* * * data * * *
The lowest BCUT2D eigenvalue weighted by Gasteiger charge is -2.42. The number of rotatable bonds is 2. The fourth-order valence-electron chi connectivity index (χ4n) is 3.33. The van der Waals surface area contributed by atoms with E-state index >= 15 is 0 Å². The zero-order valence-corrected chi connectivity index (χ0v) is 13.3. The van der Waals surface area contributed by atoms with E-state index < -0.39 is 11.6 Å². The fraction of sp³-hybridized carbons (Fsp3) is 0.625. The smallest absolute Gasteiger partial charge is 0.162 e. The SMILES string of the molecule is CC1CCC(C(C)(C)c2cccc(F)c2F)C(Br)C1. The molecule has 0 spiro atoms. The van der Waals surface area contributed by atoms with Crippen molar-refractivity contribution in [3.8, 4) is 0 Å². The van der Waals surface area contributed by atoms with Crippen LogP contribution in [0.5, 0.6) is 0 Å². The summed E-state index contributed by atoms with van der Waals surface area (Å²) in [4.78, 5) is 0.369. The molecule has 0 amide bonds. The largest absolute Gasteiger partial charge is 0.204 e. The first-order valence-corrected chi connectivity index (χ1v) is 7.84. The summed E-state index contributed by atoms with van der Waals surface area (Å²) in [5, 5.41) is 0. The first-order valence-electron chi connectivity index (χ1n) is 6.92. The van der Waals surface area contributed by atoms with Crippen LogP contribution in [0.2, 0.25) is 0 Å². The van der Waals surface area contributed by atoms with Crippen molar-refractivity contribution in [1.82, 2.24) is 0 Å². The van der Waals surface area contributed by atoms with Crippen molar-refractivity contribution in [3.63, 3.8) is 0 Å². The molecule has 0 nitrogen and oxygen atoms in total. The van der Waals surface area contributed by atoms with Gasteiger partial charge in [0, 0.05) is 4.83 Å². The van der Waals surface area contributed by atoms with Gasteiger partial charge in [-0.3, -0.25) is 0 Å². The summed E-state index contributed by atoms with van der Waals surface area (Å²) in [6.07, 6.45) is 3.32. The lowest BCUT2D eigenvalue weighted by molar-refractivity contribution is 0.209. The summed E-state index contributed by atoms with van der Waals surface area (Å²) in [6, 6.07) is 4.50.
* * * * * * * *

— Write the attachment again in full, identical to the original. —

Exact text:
The lowest BCUT2D eigenvalue weighted by Gasteiger charge is -2.42. The number of rotatable bonds is 2. The fourth-order valence-electron chi connectivity index (χ4n) is 3.33. The van der Waals surface area contributed by atoms with E-state index >= 15 is 0 Å². The zero-order valence-corrected chi connectivity index (χ0v) is 13.3. The van der Waals surface area contributed by atoms with E-state index < -0.39 is 11.6 Å². The fraction of sp³-hybridized carbons (Fsp3) is 0.625. The smallest absolute Gasteiger partial charge is 0.162 e. The SMILES string of the molecule is CC1CCC(C(C)(C)c2cccc(F)c2F)C(Br)C1. The molecule has 0 spiro atoms. The van der Waals surface area contributed by atoms with Crippen molar-refractivity contribution in [3.8, 4) is 0 Å². The van der Waals surface area contributed by atoms with Crippen LogP contribution in [0.5, 0.6) is 0 Å². The summed E-state index contributed by atoms with van der Waals surface area (Å²) in [4.78, 5) is 0.369. The molecule has 0 amide bonds. The largest absolute Gasteiger partial charge is 0.204 e. The first-order valence-corrected chi connectivity index (χ1v) is 7.84. The summed E-state index contributed by atoms with van der Waals surface area (Å²) in [5, 5.41) is 0. The first-order valence-electron chi connectivity index (χ1n) is 6.92. The van der Waals surface area contributed by atoms with Crippen LogP contribution in [0.2, 0.25) is 0 Å². The van der Waals surface area contributed by atoms with Crippen molar-refractivity contribution in [1.82, 2.24) is 0 Å². The van der Waals surface area contributed by atoms with Crippen molar-refractivity contribution in [3.63, 3.8) is 0 Å². The molecule has 0 nitrogen and oxygen atoms in total. The van der Waals surface area contributed by atoms with Gasteiger partial charge in [0, 0.05) is 4.83 Å². The van der Waals surface area contributed by atoms with Gasteiger partial charge in [-0.3, -0.25) is 0 Å². The summed E-state index contributed by atoms with van der Waals surface area (Å²) in [6.07, 6.45) is 3.32. The lowest BCUT2D eigenvalue weighted by molar-refractivity contribution is 0.209. The summed E-state index contributed by atoms with van der Waals surface area (Å²) in [6, 6.07) is 4.50.